7 Jun 2021

Queen's Birthday honours: Pacific recognised

9:09 am on 7 June 2021

Two integral members of the award-winning arts company Pacific Underground have been recognised in the Queen's Honours list this year.

Tanya Muagututi'a and her husband, Posenai Mavaega, have been made Members of the New Zealand Order of Merit for services to Pacific performing arts.

Since the 1990s, Mavaega and Muagututi'a have provided numerous performing arts platforms for the Christchurch Pacific community to tell their stories

From 2001 to 2010, they delivered 10 Christchurch Pacific Arts festivals where local and international guests shared performance and exhibition spaces.

Posenai Mavaega and Tanya Muagututi'a

Posenai Mavaega and Tanya Muagututi'a Photo: The Big Idea

They have worked in Christchurch and Auckland across theatre with Court Theatre, Te Oro, Mangere Arts Centre, and major events such as Pasifika, Diwali and Lantern Festivals, and national winery and concert tours.

Muagututi'a said they were overwhelmed and humbled by the recognition and were still processing what it meant.

"I'm so pleased for Posenai because he's so humble, he's a leader and respected in our arts community especially our young men, and he's humbled by that. He's also a musician and just great with people," she said.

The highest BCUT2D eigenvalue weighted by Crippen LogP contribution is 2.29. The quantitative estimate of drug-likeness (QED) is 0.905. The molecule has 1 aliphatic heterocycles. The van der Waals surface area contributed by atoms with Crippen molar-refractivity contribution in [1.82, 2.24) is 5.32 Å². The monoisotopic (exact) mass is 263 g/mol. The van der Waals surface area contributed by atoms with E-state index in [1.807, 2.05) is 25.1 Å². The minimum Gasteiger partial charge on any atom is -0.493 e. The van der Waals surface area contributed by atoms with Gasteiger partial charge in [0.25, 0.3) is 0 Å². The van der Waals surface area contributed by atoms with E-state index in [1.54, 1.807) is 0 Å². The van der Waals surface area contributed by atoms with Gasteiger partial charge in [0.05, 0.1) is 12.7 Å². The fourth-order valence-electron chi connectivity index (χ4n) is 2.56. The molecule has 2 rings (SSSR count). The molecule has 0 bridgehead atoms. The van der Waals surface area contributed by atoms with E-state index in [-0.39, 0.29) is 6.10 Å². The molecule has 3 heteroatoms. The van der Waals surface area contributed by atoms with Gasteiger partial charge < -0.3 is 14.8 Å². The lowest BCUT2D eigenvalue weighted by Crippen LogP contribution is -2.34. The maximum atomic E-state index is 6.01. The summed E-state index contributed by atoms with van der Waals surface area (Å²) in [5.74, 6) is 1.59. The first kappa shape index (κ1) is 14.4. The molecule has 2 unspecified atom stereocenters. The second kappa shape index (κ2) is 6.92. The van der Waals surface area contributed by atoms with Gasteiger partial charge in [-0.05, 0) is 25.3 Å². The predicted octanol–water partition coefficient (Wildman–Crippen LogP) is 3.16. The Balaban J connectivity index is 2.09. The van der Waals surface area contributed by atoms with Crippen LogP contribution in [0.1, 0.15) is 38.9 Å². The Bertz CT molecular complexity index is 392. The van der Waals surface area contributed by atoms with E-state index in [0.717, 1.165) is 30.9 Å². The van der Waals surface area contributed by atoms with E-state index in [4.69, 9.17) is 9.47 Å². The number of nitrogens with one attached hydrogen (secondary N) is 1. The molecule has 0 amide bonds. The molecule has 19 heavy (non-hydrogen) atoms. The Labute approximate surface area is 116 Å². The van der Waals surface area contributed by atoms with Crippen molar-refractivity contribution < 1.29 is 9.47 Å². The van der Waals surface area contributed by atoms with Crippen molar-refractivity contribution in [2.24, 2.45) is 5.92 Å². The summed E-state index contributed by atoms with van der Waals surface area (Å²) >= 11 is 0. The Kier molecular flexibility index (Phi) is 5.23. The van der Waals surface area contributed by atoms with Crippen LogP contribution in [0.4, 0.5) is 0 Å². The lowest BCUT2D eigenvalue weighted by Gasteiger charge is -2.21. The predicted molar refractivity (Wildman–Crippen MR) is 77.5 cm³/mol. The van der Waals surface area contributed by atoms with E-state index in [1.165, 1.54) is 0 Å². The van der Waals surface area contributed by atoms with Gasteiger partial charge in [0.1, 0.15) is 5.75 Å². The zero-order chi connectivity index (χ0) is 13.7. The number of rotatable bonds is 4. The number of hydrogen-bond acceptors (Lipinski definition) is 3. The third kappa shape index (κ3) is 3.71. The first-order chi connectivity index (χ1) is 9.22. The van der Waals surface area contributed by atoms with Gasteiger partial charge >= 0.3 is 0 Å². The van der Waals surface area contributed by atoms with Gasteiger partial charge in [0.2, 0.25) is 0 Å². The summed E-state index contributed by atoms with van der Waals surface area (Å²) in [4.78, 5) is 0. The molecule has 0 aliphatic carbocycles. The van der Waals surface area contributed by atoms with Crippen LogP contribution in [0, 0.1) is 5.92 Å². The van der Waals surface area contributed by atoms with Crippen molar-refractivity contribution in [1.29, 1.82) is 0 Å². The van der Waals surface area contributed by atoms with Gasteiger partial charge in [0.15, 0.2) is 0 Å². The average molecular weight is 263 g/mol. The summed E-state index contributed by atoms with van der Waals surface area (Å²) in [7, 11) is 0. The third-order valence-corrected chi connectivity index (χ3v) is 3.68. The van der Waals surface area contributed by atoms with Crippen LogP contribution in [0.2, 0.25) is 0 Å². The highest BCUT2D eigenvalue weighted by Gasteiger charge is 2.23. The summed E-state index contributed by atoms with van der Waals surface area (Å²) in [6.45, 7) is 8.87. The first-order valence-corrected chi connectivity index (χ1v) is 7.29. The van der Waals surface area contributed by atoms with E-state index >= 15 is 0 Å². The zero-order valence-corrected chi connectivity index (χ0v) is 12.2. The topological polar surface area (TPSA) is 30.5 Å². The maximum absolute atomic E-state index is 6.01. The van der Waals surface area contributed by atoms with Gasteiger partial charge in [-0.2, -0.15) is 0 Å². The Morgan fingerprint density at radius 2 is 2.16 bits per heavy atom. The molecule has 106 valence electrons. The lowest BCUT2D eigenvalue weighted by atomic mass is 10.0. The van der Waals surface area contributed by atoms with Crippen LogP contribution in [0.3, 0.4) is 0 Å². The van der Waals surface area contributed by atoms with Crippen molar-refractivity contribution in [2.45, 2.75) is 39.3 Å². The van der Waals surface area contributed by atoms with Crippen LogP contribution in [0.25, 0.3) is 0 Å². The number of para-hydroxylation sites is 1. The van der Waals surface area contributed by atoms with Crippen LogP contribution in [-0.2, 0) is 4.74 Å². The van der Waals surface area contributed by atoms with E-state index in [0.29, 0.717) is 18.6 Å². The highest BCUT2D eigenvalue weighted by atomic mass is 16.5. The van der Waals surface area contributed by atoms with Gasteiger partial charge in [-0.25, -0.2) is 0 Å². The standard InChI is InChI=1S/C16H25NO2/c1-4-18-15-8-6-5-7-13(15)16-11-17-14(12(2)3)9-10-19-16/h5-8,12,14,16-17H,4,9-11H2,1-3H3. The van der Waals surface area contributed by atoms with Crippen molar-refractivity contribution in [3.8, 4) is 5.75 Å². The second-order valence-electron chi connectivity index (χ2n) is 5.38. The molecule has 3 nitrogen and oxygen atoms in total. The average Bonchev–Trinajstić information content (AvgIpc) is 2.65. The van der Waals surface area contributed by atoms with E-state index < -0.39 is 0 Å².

"We are grateful for all of the support from our family that we have had over the years and our peers and friends. We are blessed we have worked with so many amazing Pasifika and Māori artists over the years."

Muagututi'a said there was no kind of 'how to' or 'blueprint' in those early days.

Tanya Muagututi'a

Tanya Muagututi'a Photo: RNZ Pacific

"Christchurch back then, in the '80s and '90s, and maybe in the 2000s, you could experiment and fail and no-one really cared. You would get up and do something else and people would still come out and support us."

She said they made mistakes along the way. "We did things, if it wasn't there, we made it and in Christchurch there was a lot of 'we don't know', we just kind of tried it.

"We just kind of learned everything or I did, practically, learned off people, learned off my peers and then from my family and my sister who was also in the arts.

"You also learned a toughness, and I remember doing gigs and playing in big parks at family day events and everyone goes off to watch something else and we are still on stage playing to our two friends.